In 2017 the Berkman Klein Center and the MIT Media Lab launched the Ethics and Governance of Artificial Intelligence Initiative, which is aimed at 1) promoting the use of AI for the public good through evidence-based research that provides guidance for decision-makers across the private and public sectors; 2) fostering a network of interdisciplinary researchers focused on AI ethics and governance-related issues; and 3) strengthening relationships between industry, academia, civil society, and government.
As a hybrid research effort and philanthropic fund, the Ethics and Governance of AI Initiative incubates a range of research, prototyping, and advocacy activities both within the Berkman Klein Center and the MIT Media Lab as anchor institutions, and across the broader ecosystem of civil society. Currently, the Ethics and Governance of AI Initiative is supporting work in three domains: AI and Justice, Information Quality, and Autonomy and Interaction. Most recently, through the AI and the News Open Challenge, it has awarded $750,000 in funding to seven projects shaping the effects that artificial intelligence has on the field of news and information. For more information about the initiative, see the Ethics and Governance of AI Initiative website. Across all of its work, the Initiative has a strong emphasis on issues of diversity and inclusion in attempt to broaden the dialogue and engage many of the stakeholders, particularly those in the Global South, for whom AI technologies might have significant impacts.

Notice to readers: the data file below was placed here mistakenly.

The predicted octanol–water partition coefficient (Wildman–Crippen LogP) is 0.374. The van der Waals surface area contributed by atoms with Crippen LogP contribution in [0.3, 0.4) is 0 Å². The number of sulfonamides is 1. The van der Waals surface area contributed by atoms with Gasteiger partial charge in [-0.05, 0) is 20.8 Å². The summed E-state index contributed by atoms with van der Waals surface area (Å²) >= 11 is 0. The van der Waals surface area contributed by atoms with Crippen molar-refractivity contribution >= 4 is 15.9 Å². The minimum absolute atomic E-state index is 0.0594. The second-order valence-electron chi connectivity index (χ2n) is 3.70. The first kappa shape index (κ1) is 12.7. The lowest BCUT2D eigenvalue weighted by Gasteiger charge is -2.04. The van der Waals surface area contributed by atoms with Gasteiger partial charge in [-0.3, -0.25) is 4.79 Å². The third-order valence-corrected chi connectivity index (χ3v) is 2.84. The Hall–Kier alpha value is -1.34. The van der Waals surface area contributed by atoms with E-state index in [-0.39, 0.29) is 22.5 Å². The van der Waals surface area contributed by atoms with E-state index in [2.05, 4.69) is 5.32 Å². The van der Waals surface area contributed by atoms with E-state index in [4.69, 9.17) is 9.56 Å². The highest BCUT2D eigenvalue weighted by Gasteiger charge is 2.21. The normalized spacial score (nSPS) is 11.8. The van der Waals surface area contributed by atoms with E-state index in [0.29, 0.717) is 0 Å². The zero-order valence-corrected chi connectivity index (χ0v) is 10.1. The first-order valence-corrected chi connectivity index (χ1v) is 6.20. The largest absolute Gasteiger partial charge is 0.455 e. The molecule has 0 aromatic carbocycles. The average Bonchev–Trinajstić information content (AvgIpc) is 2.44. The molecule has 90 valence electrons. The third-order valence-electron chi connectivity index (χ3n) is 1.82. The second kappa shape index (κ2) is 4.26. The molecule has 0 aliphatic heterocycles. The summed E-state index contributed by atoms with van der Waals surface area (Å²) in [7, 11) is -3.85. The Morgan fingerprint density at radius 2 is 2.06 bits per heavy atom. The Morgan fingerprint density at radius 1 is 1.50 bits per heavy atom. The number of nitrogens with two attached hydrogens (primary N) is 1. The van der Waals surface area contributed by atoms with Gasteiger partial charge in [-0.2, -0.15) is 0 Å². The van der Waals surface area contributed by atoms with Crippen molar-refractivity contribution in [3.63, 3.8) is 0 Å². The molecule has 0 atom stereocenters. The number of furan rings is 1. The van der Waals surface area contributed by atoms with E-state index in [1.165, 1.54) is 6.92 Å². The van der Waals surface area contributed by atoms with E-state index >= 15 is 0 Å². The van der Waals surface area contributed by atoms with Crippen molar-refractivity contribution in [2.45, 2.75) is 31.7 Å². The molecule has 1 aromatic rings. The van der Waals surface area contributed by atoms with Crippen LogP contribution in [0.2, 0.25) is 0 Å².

In addition to playing a key strategic and advisory role to the Initiative, the Berkman Klein Center has undertaken research efforts that focus largely on three areas:
1. Autonomy and the State: Governments play an increasing role as both consumer and regulator of automated technologies. How is AI straining our notions of human autonomy, due process, and justice?
2. Autonomy and the Platform: How are automated technologies on social and media platforms impacting civic life and reshaping democratic norms?
3. The University — A Countervailing Force: What community-building and educational efforts can we design to preserve human autonomy in an increasingly automated world?